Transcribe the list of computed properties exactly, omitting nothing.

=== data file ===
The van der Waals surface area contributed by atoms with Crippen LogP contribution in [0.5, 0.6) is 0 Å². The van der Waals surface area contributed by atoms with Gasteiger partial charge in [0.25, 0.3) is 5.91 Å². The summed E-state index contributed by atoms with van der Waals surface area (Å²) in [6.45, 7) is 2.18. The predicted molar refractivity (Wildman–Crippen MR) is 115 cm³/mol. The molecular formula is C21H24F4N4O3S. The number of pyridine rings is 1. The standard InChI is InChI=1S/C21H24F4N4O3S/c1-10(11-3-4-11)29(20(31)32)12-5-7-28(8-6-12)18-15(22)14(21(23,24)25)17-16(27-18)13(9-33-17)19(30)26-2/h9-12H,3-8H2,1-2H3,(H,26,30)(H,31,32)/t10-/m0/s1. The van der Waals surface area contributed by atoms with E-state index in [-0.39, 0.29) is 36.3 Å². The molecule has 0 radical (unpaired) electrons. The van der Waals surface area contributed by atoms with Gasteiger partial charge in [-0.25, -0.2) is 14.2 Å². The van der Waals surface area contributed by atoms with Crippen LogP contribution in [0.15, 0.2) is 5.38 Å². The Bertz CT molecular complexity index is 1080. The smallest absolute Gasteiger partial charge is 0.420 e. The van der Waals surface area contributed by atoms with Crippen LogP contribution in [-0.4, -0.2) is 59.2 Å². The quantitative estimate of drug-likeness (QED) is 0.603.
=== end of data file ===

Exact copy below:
The van der Waals surface area contributed by atoms with Crippen LogP contribution in [0.5, 0.6) is 0 Å². The van der Waals surface area contributed by atoms with Gasteiger partial charge in [0.25, 0.3) is 5.91 Å². The summed E-state index contributed by atoms with van der Waals surface area (Å²) in [6.45, 7) is 2.18. The predicted molar refractivity (Wildman–Crippen MR) is 115 cm³/mol. The molecular formula is C21H24F4N4O3S. The number of pyridine rings is 1. The standard InChI is InChI=1S/C21H24F4N4O3S/c1-10(11-3-4-11)29(20(31)32)12-5-7-28(8-6-12)18-15(22)14(21(23,24)25)17-16(27-18)13(9-33-17)19(30)26-2/h9-12H,3-8H2,1-2H3,(H,26,30)(H,31,32)/t10-/m0/s1. The van der Waals surface area contributed by atoms with E-state index in [-0.39, 0.29) is 36.3 Å². The molecule has 0 radical (unpaired) electrons. The van der Waals surface area contributed by atoms with Gasteiger partial charge in [-0.25, -0.2) is 14.2 Å². The van der Waals surface area contributed by atoms with Crippen LogP contribution in [0.15, 0.2) is 5.38 Å². The Bertz CT molecular complexity index is 1080. The smallest absolute Gasteiger partial charge is 0.420 e. The van der Waals surface area contributed by atoms with Crippen LogP contribution in [-0.4, -0.2) is 59.2 Å². The quantitative estimate of drug-likeness (QED) is 0.603.